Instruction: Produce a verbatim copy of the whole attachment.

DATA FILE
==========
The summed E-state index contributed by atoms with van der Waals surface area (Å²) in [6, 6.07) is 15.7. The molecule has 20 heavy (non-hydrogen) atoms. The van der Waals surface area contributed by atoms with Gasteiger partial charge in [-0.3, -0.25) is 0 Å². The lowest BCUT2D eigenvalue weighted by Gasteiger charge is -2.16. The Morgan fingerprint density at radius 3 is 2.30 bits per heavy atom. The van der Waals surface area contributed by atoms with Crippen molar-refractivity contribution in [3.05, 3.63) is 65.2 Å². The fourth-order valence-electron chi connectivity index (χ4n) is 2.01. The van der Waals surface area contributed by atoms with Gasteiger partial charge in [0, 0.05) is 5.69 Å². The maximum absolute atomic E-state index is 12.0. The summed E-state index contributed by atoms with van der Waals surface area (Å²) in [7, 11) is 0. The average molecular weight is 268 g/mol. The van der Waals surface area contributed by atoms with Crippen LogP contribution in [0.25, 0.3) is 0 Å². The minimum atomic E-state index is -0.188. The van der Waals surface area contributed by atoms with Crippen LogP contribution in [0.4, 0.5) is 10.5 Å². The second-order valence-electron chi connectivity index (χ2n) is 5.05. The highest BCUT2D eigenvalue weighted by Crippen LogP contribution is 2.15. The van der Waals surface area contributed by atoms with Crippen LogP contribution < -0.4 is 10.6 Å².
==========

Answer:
The summed E-state index contributed by atoms with van der Waals surface area (Å²) in [6, 6.07) is 15.7. The molecule has 20 heavy (non-hydrogen) atoms. The van der Waals surface area contributed by atoms with Gasteiger partial charge in [-0.3, -0.25) is 0 Å². The lowest BCUT2D eigenvalue weighted by Gasteiger charge is -2.16. The Morgan fingerprint density at radius 3 is 2.30 bits per heavy atom. The van der Waals surface area contributed by atoms with Crippen molar-refractivity contribution in [3.05, 3.63) is 65.2 Å². The fourth-order valence-electron chi connectivity index (χ4n) is 2.01. The van der Waals surface area contributed by atoms with Gasteiger partial charge in [0, 0.05) is 5.69 Å². The maximum absolute atomic E-state index is 12.0. The summed E-state index contributed by atoms with van der Waals surface area (Å²) in [7, 11) is 0. The average molecular weight is 268 g/mol. The van der Waals surface area contributed by atoms with Crippen LogP contribution in [0.25, 0.3) is 0 Å². The minimum atomic E-state index is -0.188. The van der Waals surface area contributed by atoms with Crippen LogP contribution in [0.4, 0.5) is 10.5 Å². The second-order valence-electron chi connectivity index (χ2n) is 5.05. The highest BCUT2D eigenvalue weighted by Crippen LogP contribution is 2.15. The van der Waals surface area contributed by atoms with Crippen LogP contribution < -0.4 is 10.6 Å².